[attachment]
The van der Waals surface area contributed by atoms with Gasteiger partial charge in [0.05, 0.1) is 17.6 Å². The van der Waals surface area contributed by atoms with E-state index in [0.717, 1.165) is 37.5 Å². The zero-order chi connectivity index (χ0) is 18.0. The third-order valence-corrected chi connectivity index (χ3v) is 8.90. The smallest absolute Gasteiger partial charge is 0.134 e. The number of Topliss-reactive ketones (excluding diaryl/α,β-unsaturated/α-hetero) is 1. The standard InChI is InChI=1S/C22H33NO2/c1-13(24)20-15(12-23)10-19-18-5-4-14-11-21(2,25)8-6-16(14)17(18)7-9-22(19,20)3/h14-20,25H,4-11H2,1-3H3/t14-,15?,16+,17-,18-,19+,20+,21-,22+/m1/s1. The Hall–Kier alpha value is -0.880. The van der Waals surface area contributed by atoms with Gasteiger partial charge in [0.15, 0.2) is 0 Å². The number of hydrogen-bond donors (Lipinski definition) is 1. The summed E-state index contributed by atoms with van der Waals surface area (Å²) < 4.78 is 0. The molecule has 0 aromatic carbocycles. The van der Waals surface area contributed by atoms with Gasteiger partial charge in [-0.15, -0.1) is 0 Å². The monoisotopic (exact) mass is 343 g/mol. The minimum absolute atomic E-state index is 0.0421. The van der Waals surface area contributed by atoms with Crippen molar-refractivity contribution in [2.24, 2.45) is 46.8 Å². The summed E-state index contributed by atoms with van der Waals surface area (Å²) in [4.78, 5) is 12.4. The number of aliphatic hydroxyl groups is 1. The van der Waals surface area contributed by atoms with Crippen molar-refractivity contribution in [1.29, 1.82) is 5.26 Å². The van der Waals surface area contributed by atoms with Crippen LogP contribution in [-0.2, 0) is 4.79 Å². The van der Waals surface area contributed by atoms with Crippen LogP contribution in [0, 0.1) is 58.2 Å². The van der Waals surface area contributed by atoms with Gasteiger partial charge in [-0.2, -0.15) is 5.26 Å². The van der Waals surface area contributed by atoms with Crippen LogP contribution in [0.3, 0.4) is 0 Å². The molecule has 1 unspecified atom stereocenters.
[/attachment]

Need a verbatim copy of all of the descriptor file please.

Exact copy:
The van der Waals surface area contributed by atoms with Gasteiger partial charge in [0.05, 0.1) is 17.6 Å². The van der Waals surface area contributed by atoms with E-state index in [0.717, 1.165) is 37.5 Å². The zero-order chi connectivity index (χ0) is 18.0. The third-order valence-corrected chi connectivity index (χ3v) is 8.90. The smallest absolute Gasteiger partial charge is 0.134 e. The number of Topliss-reactive ketones (excluding diaryl/α,β-unsaturated/α-hetero) is 1. The standard InChI is InChI=1S/C22H33NO2/c1-13(24)20-15(12-23)10-19-18-5-4-14-11-21(2,25)8-6-16(14)17(18)7-9-22(19,20)3/h14-20,25H,4-11H2,1-3H3/t14-,15?,16+,17-,18-,19+,20+,21-,22+/m1/s1. The Hall–Kier alpha value is -0.880. The van der Waals surface area contributed by atoms with Gasteiger partial charge in [0.15, 0.2) is 0 Å². The number of hydrogen-bond donors (Lipinski definition) is 1. The summed E-state index contributed by atoms with van der Waals surface area (Å²) < 4.78 is 0. The molecule has 0 aromatic carbocycles. The van der Waals surface area contributed by atoms with Gasteiger partial charge in [-0.15, -0.1) is 0 Å². The monoisotopic (exact) mass is 343 g/mol. The minimum absolute atomic E-state index is 0.0421. The van der Waals surface area contributed by atoms with Crippen molar-refractivity contribution in [2.24, 2.45) is 46.8 Å². The summed E-state index contributed by atoms with van der Waals surface area (Å²) in [4.78, 5) is 12.4. The number of aliphatic hydroxyl groups is 1. The van der Waals surface area contributed by atoms with Crippen molar-refractivity contribution in [1.29, 1.82) is 5.26 Å². The van der Waals surface area contributed by atoms with Crippen LogP contribution in [-0.2, 0) is 4.79 Å². The van der Waals surface area contributed by atoms with Crippen LogP contribution in [0, 0.1) is 58.2 Å². The van der Waals surface area contributed by atoms with Gasteiger partial charge in [-0.2, -0.15) is 5.26 Å². The van der Waals surface area contributed by atoms with Crippen LogP contribution in [0.3, 0.4) is 0 Å². The molecule has 1 unspecified atom stereocenters.